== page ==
The Zamorin and the Betel Leaf ceremony

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 Taking charge at Kallayi…

It has been said that in the distant past, a new Zamorin taking charge of his kingdom would make a ceremonial procession from one of his residential kovilakoms (usually at Ponnani) to Calicut, stooping at Kallayi. At Kallayi, he would receive a betel nut wrapped in a betel leaf from a Moplah woman or a Moplah boy dressed as a woman, as part of an elaborate reception ceremony. Many writers who alluded to this as well as the ceremonial presence of Moplah chiefs at the Mamankam in Tirunavaya, cited these as an example of the religious harmony which existed in Calicut at that time.

Pulappedi, Mannappedi or Parappedi

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 A sanctioned ritual, a social evil, or disciplining?

I still remember that in our younger days, women going to temples or neighboring houses in the village always took along – or were told by the elders of the house, to take one of the youngsters, strong, or weak, as ‘Thuna’ (accompanying protector). To a certain extent, I now feel that it was perhaps to assuage the fear of getting abducted.  It was indeed a strange custom of unknown origins and though initially observed and documented by the renowned Portuguese scribe Barbosa and later, the revered Muslim Cleric Zainuddin Makhdoom, it has only been studied sparingly by two or three academics and a few enthusiasts. The academics do not quite agree with each other and offer widely differing theories to its origins.

Power brokers and Saints – The case of Sayyid Fadl – The Mambram Pookoya Thangal

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Malabar & Istanbul – Late 19th Century

Two things made me pick up this topic for study. One - the fact that Sayyid Fadl spent his last years in Istanbul, a city I love, and two -the remark made by his recent biographer WC Jacob. Jacob was kind in mentioning a couple of my earlier articles on the Cherman Perumal in his book and remarked - That the myth is still relevant today, even in far-flung exotic locales such as North Carolina, is evinced in online blogs and amateur history sites. The blogger going by the name Maddy who is an electrical engineer in North Carolina maintains the blog Historic Alleys: Historic Musings from a Malabar Perspective. Well, Jacob, I doubt if anybody in N Carolina is interested in the Perumal, or Malabar, it just so happens that this Malabar history enthusiast who has written scores of articles on Malabar, lives in N Carolina, just like you are a resident in California. But your studies on Sayyid Fadl are top-notch, and I had the pleasure of reading all of them.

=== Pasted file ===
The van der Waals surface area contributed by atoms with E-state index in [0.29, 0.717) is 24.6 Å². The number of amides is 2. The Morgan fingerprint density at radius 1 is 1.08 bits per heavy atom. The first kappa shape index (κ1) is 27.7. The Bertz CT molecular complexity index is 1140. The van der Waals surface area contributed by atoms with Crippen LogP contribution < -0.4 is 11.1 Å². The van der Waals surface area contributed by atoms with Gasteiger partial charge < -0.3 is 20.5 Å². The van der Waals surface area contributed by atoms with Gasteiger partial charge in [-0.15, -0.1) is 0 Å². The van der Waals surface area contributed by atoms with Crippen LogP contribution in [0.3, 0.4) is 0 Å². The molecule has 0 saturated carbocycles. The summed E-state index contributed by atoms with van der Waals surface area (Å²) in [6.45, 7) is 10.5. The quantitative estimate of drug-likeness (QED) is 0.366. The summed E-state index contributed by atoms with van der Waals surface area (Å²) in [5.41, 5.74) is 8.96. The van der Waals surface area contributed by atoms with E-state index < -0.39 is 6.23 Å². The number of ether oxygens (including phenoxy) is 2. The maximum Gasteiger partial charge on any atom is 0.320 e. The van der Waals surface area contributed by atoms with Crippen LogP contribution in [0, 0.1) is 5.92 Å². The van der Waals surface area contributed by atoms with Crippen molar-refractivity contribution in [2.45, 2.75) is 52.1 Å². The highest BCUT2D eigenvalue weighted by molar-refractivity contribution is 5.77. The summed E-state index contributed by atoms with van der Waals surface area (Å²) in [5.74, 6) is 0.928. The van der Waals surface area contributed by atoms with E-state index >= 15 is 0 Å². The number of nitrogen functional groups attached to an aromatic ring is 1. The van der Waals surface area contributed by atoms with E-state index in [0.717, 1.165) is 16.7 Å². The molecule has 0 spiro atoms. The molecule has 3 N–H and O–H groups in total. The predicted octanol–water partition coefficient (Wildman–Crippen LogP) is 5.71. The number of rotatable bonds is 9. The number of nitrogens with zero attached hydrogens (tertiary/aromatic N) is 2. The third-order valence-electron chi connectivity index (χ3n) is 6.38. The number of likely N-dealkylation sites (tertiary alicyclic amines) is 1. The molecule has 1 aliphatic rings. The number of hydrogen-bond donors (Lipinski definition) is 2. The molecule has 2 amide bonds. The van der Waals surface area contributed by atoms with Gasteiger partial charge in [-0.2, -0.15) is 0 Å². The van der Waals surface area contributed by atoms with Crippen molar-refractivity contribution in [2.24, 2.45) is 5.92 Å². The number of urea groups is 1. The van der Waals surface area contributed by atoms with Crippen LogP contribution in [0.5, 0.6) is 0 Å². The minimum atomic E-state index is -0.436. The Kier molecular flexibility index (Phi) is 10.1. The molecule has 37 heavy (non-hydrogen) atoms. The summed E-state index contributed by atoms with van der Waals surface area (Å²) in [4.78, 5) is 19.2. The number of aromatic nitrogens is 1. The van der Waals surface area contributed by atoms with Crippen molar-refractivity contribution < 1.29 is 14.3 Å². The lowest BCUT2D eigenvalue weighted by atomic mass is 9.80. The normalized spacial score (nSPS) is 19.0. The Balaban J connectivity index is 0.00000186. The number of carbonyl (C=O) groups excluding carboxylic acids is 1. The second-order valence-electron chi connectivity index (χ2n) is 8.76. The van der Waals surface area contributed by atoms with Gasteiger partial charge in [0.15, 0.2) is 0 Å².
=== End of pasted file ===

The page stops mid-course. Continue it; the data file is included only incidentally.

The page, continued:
Kodaikanal – Amidst the Palani Hills

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The princess among hill stations and the many stories it hides.

I will always remember the hill station and the few times I have visited the place. At that time, I did not know any of these stories, and other than visiting the few important tourist spots and wandering around the lake, we just lazed it out. It was while researching the story of the so-called escape road from Kodai to Munnar that I got deeper into the history of this hill station and learned so much more, along the way. So, I will first start with the escape road and then get to the other aspects.